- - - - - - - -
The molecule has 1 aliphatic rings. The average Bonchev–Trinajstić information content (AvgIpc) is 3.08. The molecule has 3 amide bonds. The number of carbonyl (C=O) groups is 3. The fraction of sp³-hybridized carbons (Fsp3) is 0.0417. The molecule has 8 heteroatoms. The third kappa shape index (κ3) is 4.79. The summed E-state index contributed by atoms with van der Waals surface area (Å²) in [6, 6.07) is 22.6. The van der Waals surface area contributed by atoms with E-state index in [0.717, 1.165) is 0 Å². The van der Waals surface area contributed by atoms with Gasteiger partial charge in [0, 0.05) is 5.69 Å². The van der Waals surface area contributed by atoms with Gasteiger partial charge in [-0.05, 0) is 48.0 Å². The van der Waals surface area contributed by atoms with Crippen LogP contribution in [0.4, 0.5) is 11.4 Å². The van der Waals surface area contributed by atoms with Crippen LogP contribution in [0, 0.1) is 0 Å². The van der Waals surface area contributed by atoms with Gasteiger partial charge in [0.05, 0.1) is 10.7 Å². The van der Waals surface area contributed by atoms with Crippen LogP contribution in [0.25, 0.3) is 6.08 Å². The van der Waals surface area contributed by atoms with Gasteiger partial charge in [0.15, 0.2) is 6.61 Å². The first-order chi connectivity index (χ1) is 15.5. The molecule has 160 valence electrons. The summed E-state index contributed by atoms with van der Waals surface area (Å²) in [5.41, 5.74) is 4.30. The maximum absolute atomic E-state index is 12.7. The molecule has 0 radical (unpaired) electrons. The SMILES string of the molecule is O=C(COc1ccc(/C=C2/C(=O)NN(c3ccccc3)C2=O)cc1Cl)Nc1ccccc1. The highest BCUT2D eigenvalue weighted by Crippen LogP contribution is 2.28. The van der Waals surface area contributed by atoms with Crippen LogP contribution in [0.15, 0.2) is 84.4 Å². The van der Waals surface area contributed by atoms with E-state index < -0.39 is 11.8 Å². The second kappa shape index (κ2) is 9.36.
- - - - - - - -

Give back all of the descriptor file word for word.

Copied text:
The molecule has 1 aliphatic rings. The average Bonchev–Trinajstić information content (AvgIpc) is 3.08. The molecule has 3 amide bonds. The number of carbonyl (C=O) groups is 3. The fraction of sp³-hybridized carbons (Fsp3) is 0.0417. The molecule has 8 heteroatoms. The third kappa shape index (κ3) is 4.79. The summed E-state index contributed by atoms with van der Waals surface area (Å²) in [6, 6.07) is 22.6. The van der Waals surface area contributed by atoms with E-state index in [0.717, 1.165) is 0 Å². The van der Waals surface area contributed by atoms with Gasteiger partial charge in [0, 0.05) is 5.69 Å². The van der Waals surface area contributed by atoms with Gasteiger partial charge in [-0.05, 0) is 48.0 Å². The van der Waals surface area contributed by atoms with Crippen LogP contribution in [0.4, 0.5) is 11.4 Å². The van der Waals surface area contributed by atoms with Crippen LogP contribution in [0, 0.1) is 0 Å². The van der Waals surface area contributed by atoms with Gasteiger partial charge in [0.05, 0.1) is 10.7 Å². The van der Waals surface area contributed by atoms with Crippen LogP contribution in [0.25, 0.3) is 6.08 Å². The van der Waals surface area contributed by atoms with Gasteiger partial charge in [0.15, 0.2) is 6.61 Å². The first-order chi connectivity index (χ1) is 15.5. The molecule has 160 valence electrons. The summed E-state index contributed by atoms with van der Waals surface area (Å²) in [5.41, 5.74) is 4.30. The maximum absolute atomic E-state index is 12.7. The molecule has 0 radical (unpaired) electrons. The SMILES string of the molecule is O=C(COc1ccc(/C=C2/C(=O)NN(c3ccccc3)C2=O)cc1Cl)Nc1ccccc1. The highest BCUT2D eigenvalue weighted by Crippen LogP contribution is 2.28. The van der Waals surface area contributed by atoms with Crippen LogP contribution in [0.15, 0.2) is 84.4 Å². The van der Waals surface area contributed by atoms with E-state index < -0.39 is 11.8 Å². The second kappa shape index (κ2) is 9.36.